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Memorials of Edinburgh in the Olden Time


66 MEMORIALS OF EDINBURGH. their forces with the English, for the purpose of expelling the French garrison.from Leith. The Council of Edinburgh manifested their sympathy by contributing the sum of sixteen hundred pounds Scots to maintain four hundred men engaged in their service for one month, for the reduction of that town.’ The English force landed, and took up their station around Restalrig Church, casting up trenches and securing themselves from the danger of surprise.’ The forces of the Congregation had now acquired both experience and discipline, and with the aid of such auxiliaries, the tables were speedily turned. The French troops began the attack by a sudden sally on the camp at Restalrig, by which the English auxiliaries were taken at a disadvantage ; but they speedily rallied, and chased them to the walls of Leith, killing above three hundred, though with a still greFter loss to themselves. In order more closely to press the siege, they removed their camp, a few days after, to Pilrig, a rising ground still known by that name, lying directly between Edinburgh and Leith.3 Early in May, a general assault was made, but the scaling ladders were discovered to be too short when applied to the walls, and the besiegers were driven back with great slaughter. The ordnance of the French garrison were mounted along the walls, and on every available point within the town of Leith. A battery that was erected on the tower of the preceptory of St Anthony proved particularly annoying and destructive to the besiegers ; and as they were unable, from their distance, to produce any effect on it, they advanced their cannon to the Links of Leith, where they threw up mounds of earth, and erected a battery of eight guns. With these they kept up 80 constant and destnctive a firing, that, in a few days, they not only dismounted the ordnance placed by the French in t$e steeple, but greatly injured it and the adjoining buildings.‘ On the 14th of April, being Easter Sunday, a constant firing was kept up by the assailants, particularly at St Mary’s Church, where the people were assembled for divine service, so that a bullet was shot through the great east window, passing right over the altar, during the celebration of high mass, and just before the elevation of the host. Two of the mounds thrown up by the besiegers on this occasion still remain on Leith Links, and almost directly opposite the east end of the church. One of them is on the extreme east side of the Links ; the other, which lies considerably nearer the High School, is locally designated the Giant’s Bra. As there existed, till very recently, no houses between the church and these open downs on which the batteries were erected, it must have lain completely exposed to the fire of the besiegers. Some obscurity exists in the narratives of the different historians of this period, as to which church is spoken of. Bishop Leslie mentions their having “shot many great schottis of cannonis and gret ordinances at the parrishe kirk of Leyth and Sanct Anthoneis steple.” St Mary’s Church was not converted into the parish church, until the destruction, at a later period, of that of Restalrig, to which Leith was parochially joined ; yet its position, agreeing so well with the accounts of the siege, leaves no doubt that it is intended by this designation. As all the historians, however, uuite in speaking of St Anthony’s steeple as that whereon the French garrison had erected their ordnance, there seems no reason to question that it was The united forces continued to press the siege at Leith. Maitland, p. 19. Diurnal of Oocurrenta, p. 57. a Ibid, p. 58. ‘ Bishop Lealie, p. 285.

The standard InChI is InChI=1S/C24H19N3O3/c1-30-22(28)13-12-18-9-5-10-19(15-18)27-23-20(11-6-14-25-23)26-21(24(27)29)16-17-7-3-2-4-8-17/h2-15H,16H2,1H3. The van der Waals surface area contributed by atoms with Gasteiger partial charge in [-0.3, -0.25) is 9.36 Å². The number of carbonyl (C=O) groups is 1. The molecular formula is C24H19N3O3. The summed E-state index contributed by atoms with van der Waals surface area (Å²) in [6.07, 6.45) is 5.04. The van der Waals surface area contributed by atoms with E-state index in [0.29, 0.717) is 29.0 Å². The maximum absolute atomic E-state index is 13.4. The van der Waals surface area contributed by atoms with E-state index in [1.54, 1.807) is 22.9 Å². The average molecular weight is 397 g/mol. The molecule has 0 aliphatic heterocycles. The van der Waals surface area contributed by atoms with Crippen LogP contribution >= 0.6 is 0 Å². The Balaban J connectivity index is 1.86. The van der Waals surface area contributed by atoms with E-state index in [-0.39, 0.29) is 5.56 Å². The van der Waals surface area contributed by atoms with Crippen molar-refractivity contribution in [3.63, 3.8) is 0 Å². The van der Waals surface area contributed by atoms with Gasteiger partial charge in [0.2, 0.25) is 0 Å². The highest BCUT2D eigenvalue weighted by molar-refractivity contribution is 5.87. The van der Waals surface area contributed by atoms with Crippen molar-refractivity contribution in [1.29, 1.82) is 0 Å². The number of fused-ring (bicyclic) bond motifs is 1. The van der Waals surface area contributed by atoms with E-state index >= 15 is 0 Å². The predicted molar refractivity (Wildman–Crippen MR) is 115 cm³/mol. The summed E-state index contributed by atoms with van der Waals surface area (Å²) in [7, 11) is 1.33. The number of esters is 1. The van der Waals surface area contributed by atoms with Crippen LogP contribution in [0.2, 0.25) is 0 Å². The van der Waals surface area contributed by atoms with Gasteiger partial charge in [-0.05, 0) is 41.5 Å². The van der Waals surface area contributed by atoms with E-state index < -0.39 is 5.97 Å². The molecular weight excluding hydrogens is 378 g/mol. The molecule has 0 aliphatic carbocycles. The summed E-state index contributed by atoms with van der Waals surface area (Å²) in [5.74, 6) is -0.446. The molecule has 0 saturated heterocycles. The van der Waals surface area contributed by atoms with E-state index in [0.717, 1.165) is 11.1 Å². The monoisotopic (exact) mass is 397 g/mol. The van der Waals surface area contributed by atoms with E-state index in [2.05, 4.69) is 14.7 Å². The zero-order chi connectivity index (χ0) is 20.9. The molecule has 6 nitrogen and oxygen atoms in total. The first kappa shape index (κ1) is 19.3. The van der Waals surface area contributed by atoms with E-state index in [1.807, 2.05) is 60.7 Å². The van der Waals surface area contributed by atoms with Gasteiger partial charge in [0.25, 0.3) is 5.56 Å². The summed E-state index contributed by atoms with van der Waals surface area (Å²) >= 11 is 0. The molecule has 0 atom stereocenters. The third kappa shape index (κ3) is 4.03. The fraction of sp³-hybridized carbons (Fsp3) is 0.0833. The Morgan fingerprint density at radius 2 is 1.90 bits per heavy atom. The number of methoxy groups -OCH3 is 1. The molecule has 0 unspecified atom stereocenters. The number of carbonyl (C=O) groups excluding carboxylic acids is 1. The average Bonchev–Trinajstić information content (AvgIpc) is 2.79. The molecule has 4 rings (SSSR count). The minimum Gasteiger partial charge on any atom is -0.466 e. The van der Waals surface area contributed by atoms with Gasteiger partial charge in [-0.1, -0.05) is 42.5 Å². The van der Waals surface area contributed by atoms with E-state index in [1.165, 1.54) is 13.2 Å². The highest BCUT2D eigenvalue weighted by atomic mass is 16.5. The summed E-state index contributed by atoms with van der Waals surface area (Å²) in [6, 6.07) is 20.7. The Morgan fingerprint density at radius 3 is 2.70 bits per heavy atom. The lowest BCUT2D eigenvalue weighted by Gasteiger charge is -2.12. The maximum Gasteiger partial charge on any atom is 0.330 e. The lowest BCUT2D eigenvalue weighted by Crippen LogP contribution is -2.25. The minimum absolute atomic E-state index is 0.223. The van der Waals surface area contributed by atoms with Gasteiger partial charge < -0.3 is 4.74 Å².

Volume 10 Page 72
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